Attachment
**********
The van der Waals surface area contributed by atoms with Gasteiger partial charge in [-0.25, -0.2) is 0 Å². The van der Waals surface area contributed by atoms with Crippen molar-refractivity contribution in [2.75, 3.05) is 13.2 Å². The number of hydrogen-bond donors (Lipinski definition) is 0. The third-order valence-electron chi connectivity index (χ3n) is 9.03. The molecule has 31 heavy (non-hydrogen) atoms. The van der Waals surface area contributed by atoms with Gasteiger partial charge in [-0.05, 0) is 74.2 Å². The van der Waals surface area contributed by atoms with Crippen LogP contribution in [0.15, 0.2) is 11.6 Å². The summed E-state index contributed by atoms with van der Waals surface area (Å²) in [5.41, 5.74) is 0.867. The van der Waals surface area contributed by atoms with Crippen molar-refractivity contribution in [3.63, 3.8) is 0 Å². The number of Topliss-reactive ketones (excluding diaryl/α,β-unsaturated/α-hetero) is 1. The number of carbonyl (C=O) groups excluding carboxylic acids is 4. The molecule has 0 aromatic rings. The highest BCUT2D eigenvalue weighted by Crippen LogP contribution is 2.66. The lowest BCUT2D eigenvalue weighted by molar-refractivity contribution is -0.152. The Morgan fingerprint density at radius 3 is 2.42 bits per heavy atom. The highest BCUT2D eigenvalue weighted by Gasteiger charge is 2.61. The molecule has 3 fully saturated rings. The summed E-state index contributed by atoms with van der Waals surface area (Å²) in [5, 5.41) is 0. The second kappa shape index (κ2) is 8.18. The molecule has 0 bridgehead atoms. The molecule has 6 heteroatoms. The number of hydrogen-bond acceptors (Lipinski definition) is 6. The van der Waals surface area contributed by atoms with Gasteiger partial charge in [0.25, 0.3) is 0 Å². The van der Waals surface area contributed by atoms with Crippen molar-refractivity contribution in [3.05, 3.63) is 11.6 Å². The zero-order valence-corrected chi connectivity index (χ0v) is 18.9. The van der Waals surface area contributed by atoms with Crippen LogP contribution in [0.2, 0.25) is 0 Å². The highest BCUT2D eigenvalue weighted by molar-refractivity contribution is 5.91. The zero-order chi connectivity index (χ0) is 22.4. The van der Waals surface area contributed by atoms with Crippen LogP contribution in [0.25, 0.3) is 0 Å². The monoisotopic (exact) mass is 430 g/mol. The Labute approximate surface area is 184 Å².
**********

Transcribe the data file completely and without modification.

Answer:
The van der Waals surface area contributed by atoms with Gasteiger partial charge in [-0.25, -0.2) is 0 Å². The van der Waals surface area contributed by atoms with Crippen molar-refractivity contribution in [2.75, 3.05) is 13.2 Å². The number of hydrogen-bond donors (Lipinski definition) is 0. The third-order valence-electron chi connectivity index (χ3n) is 9.03. The molecule has 31 heavy (non-hydrogen) atoms. The van der Waals surface area contributed by atoms with Gasteiger partial charge in [-0.05, 0) is 74.2 Å². The van der Waals surface area contributed by atoms with Crippen LogP contribution in [0.15, 0.2) is 11.6 Å². The summed E-state index contributed by atoms with van der Waals surface area (Å²) in [5.41, 5.74) is 0.867. The van der Waals surface area contributed by atoms with Crippen molar-refractivity contribution in [3.63, 3.8) is 0 Å². The number of Topliss-reactive ketones (excluding diaryl/α,β-unsaturated/α-hetero) is 1. The number of carbonyl (C=O) groups excluding carboxylic acids is 4. The molecule has 0 aromatic rings. The highest BCUT2D eigenvalue weighted by Crippen LogP contribution is 2.66. The lowest BCUT2D eigenvalue weighted by molar-refractivity contribution is -0.152. The Morgan fingerprint density at radius 3 is 2.42 bits per heavy atom. The highest BCUT2D eigenvalue weighted by Gasteiger charge is 2.61. The molecule has 3 fully saturated rings. The summed E-state index contributed by atoms with van der Waals surface area (Å²) in [5, 5.41) is 0. The second kappa shape index (κ2) is 8.18. The molecule has 0 bridgehead atoms. The molecule has 6 heteroatoms. The number of hydrogen-bond acceptors (Lipinski definition) is 6. The van der Waals surface area contributed by atoms with Gasteiger partial charge in [0.25, 0.3) is 0 Å². The van der Waals surface area contributed by atoms with Crippen molar-refractivity contribution in [3.05, 3.63) is 11.6 Å². The zero-order valence-corrected chi connectivity index (χ0v) is 18.9. The van der Waals surface area contributed by atoms with Crippen LogP contribution in [0.2, 0.25) is 0 Å². The highest BCUT2D eigenvalue weighted by molar-refractivity contribution is 5.91. The zero-order chi connectivity index (χ0) is 22.4. The van der Waals surface area contributed by atoms with Crippen LogP contribution in [0.25, 0.3) is 0 Å². The monoisotopic (exact) mass is 430 g/mol. The Labute approximate surface area is 184 Å².